A week to go then and who could have predicted the degree of rancour and division that has been the hallmark of the contest to succeed Nicola Sturgeon?
The resignation of the FM has plunged her party into a full-blown political crisis and one which could have profound electoral ramifications.
Methinks the show of support from senior figures for Humza Yousaf tends to the conclusion many are seriously worried by Kate Forbes’ candidacy.
Many activists will no doubt instinctively rebel against the view that Yousaf is best placed to take the party and the government forward.
The drip of endorsements from senior figures might paradoxically have the opposite effect, as it suggests he is not only the continuity candidate but the establishment one as well.
After a rocky start which threatened to bury her hopes, Forbes has been the most composed and empathetic of the three hopefuls, but she is also the candidate that will probably exacerbate the splits that have emerged.
Some of her opponents will no doubt refuse to serve if she wins, viewing her socially conservative views as inconsistent with leading a nation that should espouse a socially liberal Scotland.
Indeed, some might resign their positions creating a degree of crisis from day one. And if she attempts to allow gender recognition legislation to wither on the section 35 vine, a backlash is almost guaranteed.
Forbes’ campaign might be high on articulacy, but it has been astonishing for the attacks she has made on the government in which she serves.
Collective cabinet responsibility has been incinerated by the finance secretary, who has uttered lines which amount to a vote of no confidence in herself and the government of which she is a part.
Even if Yousaf triumphs, he has said little to suggest that he can bridge the perceptible tensions over the next steps for the independence movement.
Indeed, in the TV debates, he seems to want to go back to the campaign drawing board almost as if 2014 and the post-referendum politics that followed never existed.
With every passing day, it becomes clear that part of Sturgeon’s legacy is to leave her party in a strategic no-man’s land.
Indeed, her sureness of touch deserted her in the latter parts of her time in office. The decision to go to the Supreme Court was foolhardy and the de-facto referendum line borne of the fact she had run out of road, having kicked the can so far down that she lost the can.
In fairness to her, there is no obvious strategy to deal with the hard constitutional reality that, without Westminster’s consent, there is no legal route to indyref2.
Her problem is that there was zilch debate about how to confront that reality, and by bailing out she has bequeathed chaos to the movement.
Many of the SNPs current problems are entirely self-inflicted. The decision to try and ban journalists from observing hustings was just bizarre. The secrecy around the membership numbers was never going to hold when those members were being balloted on the succession.
The decision not to obfuscate but to lie about the numbers must be a new low for a political party. Did they really think they wouldn’t be found out?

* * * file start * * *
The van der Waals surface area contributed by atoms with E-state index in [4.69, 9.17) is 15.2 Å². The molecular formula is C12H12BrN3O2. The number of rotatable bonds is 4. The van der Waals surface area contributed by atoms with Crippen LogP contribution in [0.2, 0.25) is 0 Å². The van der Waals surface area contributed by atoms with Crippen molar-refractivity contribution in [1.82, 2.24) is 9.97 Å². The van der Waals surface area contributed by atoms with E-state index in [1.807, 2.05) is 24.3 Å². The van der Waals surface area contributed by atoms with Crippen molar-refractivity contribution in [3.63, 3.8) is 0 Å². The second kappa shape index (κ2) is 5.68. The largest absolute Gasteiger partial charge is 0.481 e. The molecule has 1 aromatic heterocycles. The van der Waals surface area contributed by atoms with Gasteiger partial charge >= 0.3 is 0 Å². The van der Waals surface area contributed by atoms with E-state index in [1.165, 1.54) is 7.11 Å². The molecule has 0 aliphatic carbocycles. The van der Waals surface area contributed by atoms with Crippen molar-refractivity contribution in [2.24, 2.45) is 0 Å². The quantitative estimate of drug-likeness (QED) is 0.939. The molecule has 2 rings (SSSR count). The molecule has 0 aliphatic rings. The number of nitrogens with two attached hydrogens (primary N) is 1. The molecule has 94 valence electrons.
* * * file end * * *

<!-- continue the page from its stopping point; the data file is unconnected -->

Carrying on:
All parties have internal tensions which never spill out in public, and it was a feature of the Sturgeon era that internal unease never became problematic. But several genies have escaped from several bottles in recent weeks.
This fractious campaign is likely to be a portent of a new style for the SNP in which members and elected politicians once more get back to expressing their views irrespective of whether the leadership approve or not.
The debate about independence strategy will result in splits between those who believe now is not the time and those who want to confront Westminster on the issue of imprisoning the mandate of a democratically elected government.
Whoever wins, the culture of the Sturgeon era is over and that can only mean a party which will appear less disciplined.
And then there are the challenges confronting the government across a range of public services. The acute crises, particularly in the NHS, are not going away and it will be fascinating to see if the next FM can debate their way out of trouble. I suspect not.
Some in the wider independence movement correctly observe the SNP are but one part of it, albeit the largest part.
I think if the polls slide badly under a new leader, it is fanciful to think that there will be no consequence for the numbers who identify as being pro-indy.
I think it is inconceivable that the numbers backing independence will grow if the party of independence loses support.
If the new leader cannot steady the ship – and that is one huge ask – I would expect their time in office to last until the next UK general election. A material loss of MPs will take us back to another contest.
Politics does not necessarily play out in the way you expect. A new leader may well unite and may well restore trust in the party of government, but I simply don’t see that happening, for the divisions of recent weeks are likely to find an echo in debates to come.
Scottish politics is about to enter the most unpredictable period of the entire devolved era. It will be fascinating to watch given it has the possibility to recalibrate support for the parties in a quite fundamental way.